The time it takes a person to file for bankruptcy and have his or her debts discharged varies greatly. It depends on what type the person intends to file, and also how quickly he or she can gather together information about his or her income and debts. Most private individuals file either Chapter 7 or Chapter 13, but the type of filing greatly changes the process.
Chapter 7 bankruptcy is the most common proceeding, and it is usually filed when a person doesn’t have a large number of assets that he or she needs to protect. Generally, the person uses a lawyer who specializes in bankruptcy to help file all the papers required. The part that typically requires the most amount of time when someone is preparing to file for Chapter 7 is gathering all the required information for the form. If a person owes money to numerous creditors, and these creditors have sold their accounts to collection agencies, it may be challenging to figure out who exactly is owed money.
Usually, a person must also provide statements about income, any assets, and tax reports as part of a Chapter 7 filing. If a person has not kept meticulous records of income or debt, it can be challenging to find out all this information. A lawyer may do some of the legwork by tracking down parties who have purchased the debt. All this information needs to be gathered prior to filing, when possible, so the bankruptcy is declared without complications.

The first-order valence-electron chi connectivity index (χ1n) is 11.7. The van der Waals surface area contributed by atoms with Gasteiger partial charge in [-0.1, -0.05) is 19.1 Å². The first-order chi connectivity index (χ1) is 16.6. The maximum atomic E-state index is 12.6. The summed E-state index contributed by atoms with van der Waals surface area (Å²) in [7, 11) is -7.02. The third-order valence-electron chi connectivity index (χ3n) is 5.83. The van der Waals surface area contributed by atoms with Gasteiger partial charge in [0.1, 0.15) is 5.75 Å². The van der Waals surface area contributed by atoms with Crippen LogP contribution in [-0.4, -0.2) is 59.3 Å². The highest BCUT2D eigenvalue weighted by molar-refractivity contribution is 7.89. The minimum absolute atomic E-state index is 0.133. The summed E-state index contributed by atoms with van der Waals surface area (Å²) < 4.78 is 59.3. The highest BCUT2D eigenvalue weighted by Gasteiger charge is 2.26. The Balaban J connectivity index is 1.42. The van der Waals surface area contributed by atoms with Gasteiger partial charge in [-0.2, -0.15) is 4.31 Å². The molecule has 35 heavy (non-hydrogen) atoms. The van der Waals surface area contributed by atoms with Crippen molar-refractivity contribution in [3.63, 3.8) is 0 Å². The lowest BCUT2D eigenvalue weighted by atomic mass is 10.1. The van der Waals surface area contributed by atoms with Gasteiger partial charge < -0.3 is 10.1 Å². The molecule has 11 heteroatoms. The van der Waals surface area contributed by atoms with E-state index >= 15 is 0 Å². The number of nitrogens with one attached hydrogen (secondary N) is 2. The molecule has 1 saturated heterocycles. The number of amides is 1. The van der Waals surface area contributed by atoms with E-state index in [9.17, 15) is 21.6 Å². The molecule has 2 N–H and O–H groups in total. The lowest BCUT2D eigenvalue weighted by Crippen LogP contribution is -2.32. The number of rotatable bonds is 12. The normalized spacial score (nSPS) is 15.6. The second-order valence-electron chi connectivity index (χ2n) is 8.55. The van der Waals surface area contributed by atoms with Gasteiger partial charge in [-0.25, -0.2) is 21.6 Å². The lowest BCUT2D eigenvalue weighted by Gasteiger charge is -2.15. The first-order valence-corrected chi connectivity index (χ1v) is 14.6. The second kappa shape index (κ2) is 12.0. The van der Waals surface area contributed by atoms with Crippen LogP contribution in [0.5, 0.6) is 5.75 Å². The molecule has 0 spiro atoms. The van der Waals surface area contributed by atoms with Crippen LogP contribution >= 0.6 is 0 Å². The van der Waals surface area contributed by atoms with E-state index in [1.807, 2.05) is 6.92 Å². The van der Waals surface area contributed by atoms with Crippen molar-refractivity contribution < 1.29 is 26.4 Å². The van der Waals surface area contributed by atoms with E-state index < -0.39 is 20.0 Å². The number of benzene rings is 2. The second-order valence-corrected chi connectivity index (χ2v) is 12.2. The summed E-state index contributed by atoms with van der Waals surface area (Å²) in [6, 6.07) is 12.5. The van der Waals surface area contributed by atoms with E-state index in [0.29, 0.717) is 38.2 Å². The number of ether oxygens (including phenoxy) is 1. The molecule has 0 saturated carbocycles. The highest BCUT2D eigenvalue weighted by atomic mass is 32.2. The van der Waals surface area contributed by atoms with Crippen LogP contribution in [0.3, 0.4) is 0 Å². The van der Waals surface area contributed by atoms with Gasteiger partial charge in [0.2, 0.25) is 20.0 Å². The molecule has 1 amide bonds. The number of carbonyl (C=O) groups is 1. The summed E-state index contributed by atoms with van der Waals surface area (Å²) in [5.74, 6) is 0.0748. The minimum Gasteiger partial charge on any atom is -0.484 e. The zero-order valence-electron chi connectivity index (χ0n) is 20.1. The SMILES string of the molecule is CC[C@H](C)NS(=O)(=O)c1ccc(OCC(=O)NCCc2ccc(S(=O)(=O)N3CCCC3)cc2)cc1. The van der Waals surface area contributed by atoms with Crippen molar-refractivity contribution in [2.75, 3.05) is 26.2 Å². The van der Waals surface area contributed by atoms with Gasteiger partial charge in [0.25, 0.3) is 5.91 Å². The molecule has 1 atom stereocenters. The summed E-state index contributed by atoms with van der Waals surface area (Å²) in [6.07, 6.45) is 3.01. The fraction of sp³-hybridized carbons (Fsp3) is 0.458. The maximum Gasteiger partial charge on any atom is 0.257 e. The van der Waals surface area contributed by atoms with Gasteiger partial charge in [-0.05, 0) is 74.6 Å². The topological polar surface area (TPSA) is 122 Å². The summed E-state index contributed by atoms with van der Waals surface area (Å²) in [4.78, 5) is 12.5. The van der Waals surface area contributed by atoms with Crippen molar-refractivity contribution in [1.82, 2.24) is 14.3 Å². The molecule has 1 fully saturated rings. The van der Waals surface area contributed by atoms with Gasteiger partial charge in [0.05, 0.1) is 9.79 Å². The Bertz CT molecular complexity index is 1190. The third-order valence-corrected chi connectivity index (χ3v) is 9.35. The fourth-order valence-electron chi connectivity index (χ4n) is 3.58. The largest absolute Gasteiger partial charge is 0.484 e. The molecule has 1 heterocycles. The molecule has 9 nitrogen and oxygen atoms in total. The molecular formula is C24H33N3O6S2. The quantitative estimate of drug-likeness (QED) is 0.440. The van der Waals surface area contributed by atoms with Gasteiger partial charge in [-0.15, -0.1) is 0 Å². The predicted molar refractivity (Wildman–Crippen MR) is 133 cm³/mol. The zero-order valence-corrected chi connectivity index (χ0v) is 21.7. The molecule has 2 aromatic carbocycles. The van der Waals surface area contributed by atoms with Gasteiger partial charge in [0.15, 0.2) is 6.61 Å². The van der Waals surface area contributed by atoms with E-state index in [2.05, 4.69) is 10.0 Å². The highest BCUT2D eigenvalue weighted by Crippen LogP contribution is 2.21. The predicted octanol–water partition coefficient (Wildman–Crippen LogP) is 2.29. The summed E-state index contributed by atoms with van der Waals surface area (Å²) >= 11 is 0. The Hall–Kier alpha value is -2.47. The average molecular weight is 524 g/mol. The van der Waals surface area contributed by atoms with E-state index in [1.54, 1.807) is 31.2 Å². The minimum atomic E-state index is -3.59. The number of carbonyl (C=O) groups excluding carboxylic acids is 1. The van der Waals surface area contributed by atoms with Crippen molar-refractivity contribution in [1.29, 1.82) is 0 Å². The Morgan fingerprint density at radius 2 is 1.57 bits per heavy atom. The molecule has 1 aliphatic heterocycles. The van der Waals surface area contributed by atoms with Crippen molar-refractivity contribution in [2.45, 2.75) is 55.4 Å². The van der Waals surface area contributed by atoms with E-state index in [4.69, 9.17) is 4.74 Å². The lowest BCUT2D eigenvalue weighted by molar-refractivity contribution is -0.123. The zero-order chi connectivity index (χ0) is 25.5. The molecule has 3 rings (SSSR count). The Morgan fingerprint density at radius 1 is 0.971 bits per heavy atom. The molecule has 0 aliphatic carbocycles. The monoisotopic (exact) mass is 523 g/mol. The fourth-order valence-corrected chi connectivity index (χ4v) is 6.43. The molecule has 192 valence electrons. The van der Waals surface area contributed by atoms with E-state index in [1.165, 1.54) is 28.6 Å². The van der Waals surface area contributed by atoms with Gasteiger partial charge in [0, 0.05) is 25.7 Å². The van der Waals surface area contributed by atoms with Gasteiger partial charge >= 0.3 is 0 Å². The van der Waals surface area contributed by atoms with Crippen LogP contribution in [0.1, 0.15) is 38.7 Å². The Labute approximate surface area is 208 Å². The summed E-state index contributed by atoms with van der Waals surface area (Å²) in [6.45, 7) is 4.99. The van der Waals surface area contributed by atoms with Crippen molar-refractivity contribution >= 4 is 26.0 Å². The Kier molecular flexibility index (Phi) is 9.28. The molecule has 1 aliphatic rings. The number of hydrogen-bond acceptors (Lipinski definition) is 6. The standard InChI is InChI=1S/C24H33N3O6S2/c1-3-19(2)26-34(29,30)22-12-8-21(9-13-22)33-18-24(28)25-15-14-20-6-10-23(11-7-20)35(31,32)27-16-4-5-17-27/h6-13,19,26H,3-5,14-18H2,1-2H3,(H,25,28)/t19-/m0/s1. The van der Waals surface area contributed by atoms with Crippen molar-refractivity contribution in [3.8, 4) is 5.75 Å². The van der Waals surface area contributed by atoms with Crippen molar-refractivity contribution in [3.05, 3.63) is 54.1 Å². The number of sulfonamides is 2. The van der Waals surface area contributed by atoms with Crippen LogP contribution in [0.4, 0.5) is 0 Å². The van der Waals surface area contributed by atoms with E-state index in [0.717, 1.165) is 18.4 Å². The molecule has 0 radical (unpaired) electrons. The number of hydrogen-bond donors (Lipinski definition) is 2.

Usually, once the bankruptcy papers are officially filed, it takes a month or two, for a court date to be set. At that time, providing that all papers are in order, the court will declare the person bankrupt. This is the end of most debts, but some, like student loans, court feeds, and recent taxes owed, are not discharged. At minimum, the process takes about a month, and often takes longer. Once a person hires a lawyer, however, any calls from creditors can be referred to the legal professional, which may end harassment by creditors.
Chapter 13 bankruptcy is meant to protect a person with a significant number of assets that go beyond normal living requirements. Instead of discharging debts, Chapter 13 works with creditors to reduce debts and come up with reasonable payments. Payment schedules can be constructed on a 3 to 5 year basis, which means that a person can expect to make payments monthly for this length of time. In this sense, though bankruptcy has been declared, the actual process last for several years.